Great American Smokeout: An Opportunity for Smokers Living with HIV to Improve their Health

Content From: Ronald Valdiserri, M.D., M.P.H., Deputy Assistant Secretary for Health, Infectious Diseases, and Director, Office of HIV/AIDS and Infectious Disease Policy, U.S. Department of Health and Human ServicesPublished: November 14, 20124 min read


Ronald Valdiserri

Dr. Ronald Valdiserri

Across the country, many people are preparing to take an important step to improve their health tomorrow (11/15/2012); they are planning to quit smoking. Why tomorrow? It’s the 37thGreat American SmokeoutExit Disclaimer. Organized annually by the American Cancer SocietyExit Disclaimer, the observance encourages smokers to use the date to make a plan to quit, or to plan in advance and quit smoking that day. By doing so, smokers—including those living with HIV—will be taking an important step towards a healthier life – one that can lead to reducing cancer and other health risks.

Smoking and People Living with HIV

In the HRSA Guide for HIV/AIDS Clinical Care it is stated that smoking prevalence among people living with HIV/AIDS (PLWH) is estimated to be two to three times greater than in the general population, with estimates ranging from 50% to 70%. This higher smoking prevalence persists despite more than two decades of research that has concluded that smoking is a widespread problem and a major modifiable risk factor for disease and death in PLWH. That research has demonstrated that smokers with HIV/AIDS are more likely than PLWH who do not smoke to:

  • Be at higher risk of a variety of tobacco-related conditions such as lung cancer, head and neck cancers, cervical and anal cancers, oral candidiasis, and oral hairy leukoplakia;
  • Be more likely to develop bacterial pneumonia, Pneumocystis jiroveci pneumonia, other pulmonary conditions, and cardiovascular disease;
  • Have a decreased immunologic and virologic response to antiretroviral therapy;
  • Be non-adherent to treatment;
  • Report lower quality of life than do nonsmoking persons with HIV/AIDS; and
  • Have a greater chance of being diagnosed with an AIDS-defining condition or dying.(HRSA Guide for HIV/AIDS Clinical Care and Harris, 2010)

In a study of over 5,000 persons with HIV from over 30 countries, Dr. Alan Lifson and colleagues concluded that “current smoking represented a significant risk factor for both all-cause mortality and several serious clinical disease outcomes, such as cardiovascular disease, non-AIDS cancers, and bacterial pneumonia. Significant reductions in morbidity and mortality among HIV-infected patients achieved by advances in HIV therapy may be undercut by increases in adverse clinical outcomes attributable to smoking.”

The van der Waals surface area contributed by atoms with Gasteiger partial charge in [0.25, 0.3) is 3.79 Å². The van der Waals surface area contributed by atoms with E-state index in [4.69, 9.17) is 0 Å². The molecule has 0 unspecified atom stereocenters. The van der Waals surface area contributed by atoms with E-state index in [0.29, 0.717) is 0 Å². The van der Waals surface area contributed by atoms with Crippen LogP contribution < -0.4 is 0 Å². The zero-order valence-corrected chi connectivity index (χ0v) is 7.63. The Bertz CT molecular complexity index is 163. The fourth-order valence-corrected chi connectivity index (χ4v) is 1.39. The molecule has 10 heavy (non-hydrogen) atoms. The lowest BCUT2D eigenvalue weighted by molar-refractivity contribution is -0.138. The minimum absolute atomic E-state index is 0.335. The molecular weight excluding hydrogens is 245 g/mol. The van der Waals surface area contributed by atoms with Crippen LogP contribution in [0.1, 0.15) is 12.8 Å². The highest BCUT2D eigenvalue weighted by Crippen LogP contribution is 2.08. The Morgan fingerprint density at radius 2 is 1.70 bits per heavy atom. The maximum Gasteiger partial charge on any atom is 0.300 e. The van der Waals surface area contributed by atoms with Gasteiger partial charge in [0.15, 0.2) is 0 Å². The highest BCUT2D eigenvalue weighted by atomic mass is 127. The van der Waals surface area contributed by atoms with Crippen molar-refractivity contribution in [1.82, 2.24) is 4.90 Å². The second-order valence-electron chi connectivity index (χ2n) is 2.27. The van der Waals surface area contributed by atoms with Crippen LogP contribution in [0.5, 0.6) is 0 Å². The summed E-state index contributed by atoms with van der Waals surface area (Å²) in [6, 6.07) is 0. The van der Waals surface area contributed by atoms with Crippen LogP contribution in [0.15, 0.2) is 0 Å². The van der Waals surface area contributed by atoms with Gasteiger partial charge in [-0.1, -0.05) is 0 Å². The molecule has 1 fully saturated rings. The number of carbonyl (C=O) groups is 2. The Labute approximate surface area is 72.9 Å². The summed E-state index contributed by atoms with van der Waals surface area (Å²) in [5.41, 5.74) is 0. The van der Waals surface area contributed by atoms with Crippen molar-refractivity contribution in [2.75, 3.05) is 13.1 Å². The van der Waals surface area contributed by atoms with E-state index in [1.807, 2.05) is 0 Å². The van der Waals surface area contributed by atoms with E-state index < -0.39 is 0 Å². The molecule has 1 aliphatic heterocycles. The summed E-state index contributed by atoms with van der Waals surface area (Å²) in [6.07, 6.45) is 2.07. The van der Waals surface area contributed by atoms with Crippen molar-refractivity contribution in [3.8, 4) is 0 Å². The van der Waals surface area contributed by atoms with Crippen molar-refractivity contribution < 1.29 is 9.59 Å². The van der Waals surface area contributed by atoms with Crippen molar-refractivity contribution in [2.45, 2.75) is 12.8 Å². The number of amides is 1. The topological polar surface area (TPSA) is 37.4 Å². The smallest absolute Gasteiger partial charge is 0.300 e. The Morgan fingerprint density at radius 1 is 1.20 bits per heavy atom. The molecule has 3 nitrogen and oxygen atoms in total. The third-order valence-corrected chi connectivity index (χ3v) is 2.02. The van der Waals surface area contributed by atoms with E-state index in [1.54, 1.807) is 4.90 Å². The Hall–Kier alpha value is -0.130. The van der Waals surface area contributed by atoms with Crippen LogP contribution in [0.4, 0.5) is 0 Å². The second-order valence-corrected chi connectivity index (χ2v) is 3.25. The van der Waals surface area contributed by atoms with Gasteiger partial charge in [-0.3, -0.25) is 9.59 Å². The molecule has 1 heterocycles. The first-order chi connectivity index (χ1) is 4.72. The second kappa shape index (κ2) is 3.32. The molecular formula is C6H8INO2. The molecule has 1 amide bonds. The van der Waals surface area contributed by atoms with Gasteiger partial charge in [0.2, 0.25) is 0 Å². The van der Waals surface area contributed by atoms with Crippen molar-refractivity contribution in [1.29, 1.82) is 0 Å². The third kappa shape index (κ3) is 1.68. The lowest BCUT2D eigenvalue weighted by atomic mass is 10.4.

In other words, quitting smoking may be one of the most important steps toward better health that a person living with HIV can take. If you are a smoker and would like to quit, our colleagues at recommend that you START by taking these five important steps:

S = Set a quit date (even if it’s not tomorrow, use the Great American Smokeout as motivation to set the date that you’ll quit)T = Tell family, friends, and coworkers that you plan to quit.A = Anticipate and plan for the challenges you'll face while quitting.R = Remove cigarettes and other tobacco products from your home, car, and work.T = Talk to your doctor about getting help to quit.

Health Care Providers

That last tip underscores the important role that health care providers can play in encouraging and supporting people living with HIV to quit smoking. The Lifson study also concluded that encouraging smoking cessation should become a high priority for clinicians and other HIV service providers to promote health and reduce morbidity and mortality in their patients. Similarly, in its chapter on Smoking Cessation in the Guide for HIV/AIDS Clinical Care (2011), the Health Resources and Services Administration’s HIV/AIDS Bureau observes, “Although many care providers may feel that they can do little to affect the smoking behaviors of patients, evidence suggests that brief interventions by physicians are quite effective. Studies indicate that smoking cessation interventions as brief as 3 minutes in duration, when delivered by a physician, have a positive impact on abstinence rates of current smokers. Furthermore, studies have found that more than half of current HIV-infected smokers have expressed interest in, or have thought about, smoking cessation.”

To get ready to support PLWH who are prompted by the Smokeout or even a New Year’s Resolution to make the decision to quit smoking, HIV care providers may wish to review the Smoking Cessation chapter since it contains information on behavioral and pharmacologic interventions that may be useful in supporting patients seeking to quit.

Resources to Help You Quit Smoking

As you consider taking the health enhancing step of quitting smoking—or if you are supporting someone else in doing so, the following are some resources that may be helpful:

  • CDC’s Office on Smoking and Health offers a wealth of information and tools including fact sheets, e-cards to encourage friends and loved ones who have chosen to quit smoking, FAQs, and other resources.
  • provides free, accurate, evidence-based information and professional assistance to help support the immediate and long-term needs of people trying to quit smoking. Among their services is SmokefreeTXT, a mobile service designed for young adults providing 24/7 encouragement, advice, and tips to help smokers stop smoking for good. A Spanish language version of the site is available at
  • It’s Time to Live: HIV and Smoking is a 12-page brochure, developed by the New York State Department of Health, that shows how HIV and smoking work together to harm your body. It explains how your health gets better as soon as you quit smoking and gives you advice on how to quit.